Jean-Paul’s Rating: 4/5 stars
Bottom Line: Your standard Wes Anderson fare. If you don’t know what that means, this is a good movie to find out.
You know exactly what you’re getting into when you see a Wes Anderson film. “The Grand Budapest Hotel” is no exception. There is whimsy. Lots and lots of whimsy. There are eccentric characters by the hotel full. There is scene after scene of painstakingly designed sets. And there’s a lot of dialogue dispensed deadpanedly. Deadpanedly is now a word.
This particular film is pretty straight forward plot wise. Man runs upscale hotel. Man loves the old widows that visits the hotel. One widow dies and leaves him a valuable painting. Her family fights to keep painting. Man steals painting. Man is framed for widow’s murder. Man goes to jail. Man escapes from jail. Man goes to retrieve stolen painting. Man discovers painting holds a secret. Man inherits fortune. I guess I should say it’s straight forward for a Wes Anderson movie. And that’s just the basics.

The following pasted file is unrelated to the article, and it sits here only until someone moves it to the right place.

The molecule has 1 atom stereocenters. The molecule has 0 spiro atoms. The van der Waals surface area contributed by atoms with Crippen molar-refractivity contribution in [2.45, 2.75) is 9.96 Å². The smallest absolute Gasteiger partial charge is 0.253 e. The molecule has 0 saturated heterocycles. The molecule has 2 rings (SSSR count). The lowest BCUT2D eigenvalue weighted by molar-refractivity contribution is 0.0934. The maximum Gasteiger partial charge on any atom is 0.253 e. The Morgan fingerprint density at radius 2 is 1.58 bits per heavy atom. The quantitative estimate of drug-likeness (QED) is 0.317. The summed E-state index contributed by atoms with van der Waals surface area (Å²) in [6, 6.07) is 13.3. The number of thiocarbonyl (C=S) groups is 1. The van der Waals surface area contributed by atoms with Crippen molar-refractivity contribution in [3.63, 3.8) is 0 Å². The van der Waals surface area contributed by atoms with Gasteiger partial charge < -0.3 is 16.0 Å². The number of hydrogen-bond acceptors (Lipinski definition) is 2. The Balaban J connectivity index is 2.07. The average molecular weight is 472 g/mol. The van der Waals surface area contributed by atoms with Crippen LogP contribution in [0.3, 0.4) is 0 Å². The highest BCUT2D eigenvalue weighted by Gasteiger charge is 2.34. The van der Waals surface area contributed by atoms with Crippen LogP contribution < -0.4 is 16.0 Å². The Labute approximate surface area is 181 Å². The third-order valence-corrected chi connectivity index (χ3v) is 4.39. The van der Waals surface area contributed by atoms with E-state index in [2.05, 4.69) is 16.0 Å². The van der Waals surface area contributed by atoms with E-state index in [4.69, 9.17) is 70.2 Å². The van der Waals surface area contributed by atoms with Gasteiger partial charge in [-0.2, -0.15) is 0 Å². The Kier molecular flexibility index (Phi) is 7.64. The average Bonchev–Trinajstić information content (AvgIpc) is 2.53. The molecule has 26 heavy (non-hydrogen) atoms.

I enjoy how Wes Anderson wraps this movie up at the beginning and then unfolds it. It begins with a woman visiting a monument to a famous writer and then that gets wrapped up into the writer talking about his career and that gets wrapped up into the writer meeting a man who owns the Grand Budapest Hotel and that gets wrapped up into the owner talking about how he came to inherit the hotel and that gets wrapped up into the main plot. Then, after the main plot is resolved, everything gets unpacked again and the credits roll. So “The Grand Budapest Hotel” is actually a story within a story within a story within a story. A recursive function, if you will.
“The Grand Budapest Hotel” is entertaining throughout. There was a persistent smile on my face throughout. The great thing about a Wes Anderson film is that he always gives you something to look at. Often more than one something at the same time. It’s like a main course and a desert served together. This movie also stars every actor that has ever appeared in another Wes Anderson movie. Part of the fun is wondering when your favorite actor will finally appear.
I wouldn’t say this is Wes Anderson’s best film, but it’s certainly up there. I’m not entirely sure I’d recommend it to a person who isn’t a fan of Wes Anderson movies, but I’d certainly recommend it as a first entry for anyone who has never been exposed to Wes Anderson’s particular film making style.